Editor’s Note: Often times, spectacular images appear in the many news feeds that AgAir Update monitors about agricultural aviation. Such was the case for these images captured by Laura Haywood of Mountain Girl Photography. Laura visually tells the story of Tri-County Ag, located in Wray, Colorado. Greg Allen, one of Tri County Ag’s pilots and
Editor’s Note: Often times, spectacular images appear in the many news feeds that AgAir Update monitors about agricultural aviation. Such was the case for these images captured by Laura Haywood of Mountain Girl Photography. Laura visually tells the story of Tri-County Ag, located in Wray, Colorado. Greg Allen, one of Tri County Ag’s pilots and partner tells us about the business and the details of this western operation.
AAU: Tell us about the history of Tri County Ag. How did it get started, what airplanes did you begin with?
Allen: Tri County Ag was started by Kris and Laurie Jones in 2007. The two started out with a single AT-301, and later added an AT-401 and a radial 1340 Ag Cat mid-season of their first year. Aurora Co-Op purchased the flying service about three years ago, but Kris and Laurie have continued to manage the business.
AAU: How did you end up with the aircraft you are operating now, the AT-502 and AT-802?
Allen: I left farming in July of 2007. Kris hired me to help him on the ground and to learn the aerial application business. That first summer, I learned the loading pad, how to coordinate spraying and most importantly that this was the business I was born for. At the end of the season, Kris and I decided that I would buy his AT-401 and he would move up into an AT-602. Kris would mentor me into his operation as an independent contractor, and in return I would fly exclusively for him. I flew the AT-401 for a year and a half, then bought a geared Thrush that I operated around four years until I saved up the down payment for the AT-502 featured in the photos. This year was my third season with it.
AAU: The paint job on your 502 is unique. Any reason for that? What is the story behind it?
Allen: I bought the airplane from Rusty Linderman out of Texas. I understood at the time he had all of his planes painted to match. When I went to pick it up he was in the middle of building the famous “Dusty Crophopper” for Disney. I always like to be just a little different from the crowd, so the paint appealed to me.
Honestly, I was under a time crunch to get something bought because I spent most of the winter trying to get the Thrush sold! I could not buy until I got the money out of the Thrush. Rusty’s AT-502 was the best on the market in my price range and at the time the paint job felt like a little nod of approval from God. Lots of prayer went into making the decision to go that far into debt. Tri County Ag was growing fast and Kris and Laurie assured me that there would be work to support it.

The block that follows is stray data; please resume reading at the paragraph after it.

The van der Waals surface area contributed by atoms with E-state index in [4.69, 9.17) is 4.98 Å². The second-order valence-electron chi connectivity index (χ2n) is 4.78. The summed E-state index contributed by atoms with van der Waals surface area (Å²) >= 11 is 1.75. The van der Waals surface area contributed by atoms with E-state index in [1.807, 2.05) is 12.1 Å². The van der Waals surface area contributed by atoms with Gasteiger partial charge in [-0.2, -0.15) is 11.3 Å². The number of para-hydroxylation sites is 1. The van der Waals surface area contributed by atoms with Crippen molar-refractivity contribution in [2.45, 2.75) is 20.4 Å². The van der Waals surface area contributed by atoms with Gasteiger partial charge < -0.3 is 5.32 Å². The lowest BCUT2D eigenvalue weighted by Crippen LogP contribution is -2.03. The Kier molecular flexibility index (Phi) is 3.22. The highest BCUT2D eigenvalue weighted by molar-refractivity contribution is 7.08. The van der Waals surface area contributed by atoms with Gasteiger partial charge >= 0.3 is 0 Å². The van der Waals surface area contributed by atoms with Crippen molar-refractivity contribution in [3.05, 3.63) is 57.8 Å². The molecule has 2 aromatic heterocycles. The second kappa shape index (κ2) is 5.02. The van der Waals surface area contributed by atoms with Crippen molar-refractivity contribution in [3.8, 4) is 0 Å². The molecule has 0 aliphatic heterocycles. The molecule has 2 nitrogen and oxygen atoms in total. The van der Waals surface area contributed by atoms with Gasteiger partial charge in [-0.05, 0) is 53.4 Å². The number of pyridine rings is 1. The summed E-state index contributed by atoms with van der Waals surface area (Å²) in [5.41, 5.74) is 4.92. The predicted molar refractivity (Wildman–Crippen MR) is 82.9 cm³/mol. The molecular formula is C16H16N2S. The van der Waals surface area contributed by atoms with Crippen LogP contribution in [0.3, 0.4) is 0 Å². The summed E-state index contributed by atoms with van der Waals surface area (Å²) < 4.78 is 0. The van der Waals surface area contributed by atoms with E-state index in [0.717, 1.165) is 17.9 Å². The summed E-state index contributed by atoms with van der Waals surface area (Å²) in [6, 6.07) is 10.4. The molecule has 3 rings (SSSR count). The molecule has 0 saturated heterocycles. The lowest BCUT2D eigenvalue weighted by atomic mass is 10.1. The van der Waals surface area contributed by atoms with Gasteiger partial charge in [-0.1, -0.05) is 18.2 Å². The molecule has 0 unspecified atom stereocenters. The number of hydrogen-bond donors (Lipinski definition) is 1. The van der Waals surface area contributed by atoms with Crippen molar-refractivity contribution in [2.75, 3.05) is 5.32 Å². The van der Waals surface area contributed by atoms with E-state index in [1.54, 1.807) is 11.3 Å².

AAU: What is the main crop you treat? Secondary crop?
Allen: We mainly treat potatoes, but wheat and corn are a close second and third. Our farmers grow lots of other specialty crops like dry-edible beans, sunflowers, pumpkins and alfalfa. We are blessed with good ground water here, so irrigation helps to even out the good and bad years for us.
AAU: What is your typical application rates?
Allen: We spray all of our crops at 2, 3 and 5 gallons per acre.
AAU: How are your aircraft setup (ie. which GPS, nozzles, etc)
Allen: We are very conventional here, utilizing SATLOCs and CP nozzles on all of our planes
AAU: Who are the other pilots that are flying for Tri County Ag?
Allen: Kris Jones still flies when needed, but Stan Mangus and Cody Perrin also fly the AT-802.This year Scott Gale also came over from Australia to help us out during our peak season.
AAU: What is your typical season?
Allen: This year our season ended a little early. We were pretty much done by the middle of September. Most years we fly a little longer, but are almost always finished by October.
AAU: How long have you been actively ag flying?
Allen: I bought my AT-401 in 2008 and have been full time ever since. This year was my eighth season.
AAU: . Is that a commercially available sidewinder (in photo) or did you build it?
Allen: My dad and I built it for the old forklift. I have had several people tell me that with a little refinement, I could probably sell them, but have never taken the time.
AAU: Does the AT-502 and AT-802 have individual roles or do you interchange them? (i.e. AT-802 for only dry work, etc)
Allen: The airplanes are pretty much interchangeable, I have always flown the dry work in the AT-502, but we do very little dry applications here, only rye seed in standing corn for pasture in late August or early September.
AAU: Any parting thoughts?
Allen: I was born into a family of pilots. My dad was and still is my primary instructor. Funny, he always warned me away from ag flying! My uncle flew in the military and then was a pilot for Northwest Airlines. But, he always warned me away from the airlines! I wanted to go into the military, but my eyes were not good enough, so I went to college in Longview Texas at LeTourneau University to become either a corporate pilot, or a missionary pilot. But, by the time I graduated with a Bachelors in Aviation Technology, I had too much debt to be a missionary pilot and not enough experience to be a corporate pilot. By then, I had a family to support so I went back to the farm until God gave me the chance to fly ag. Now I am where I was destined to be.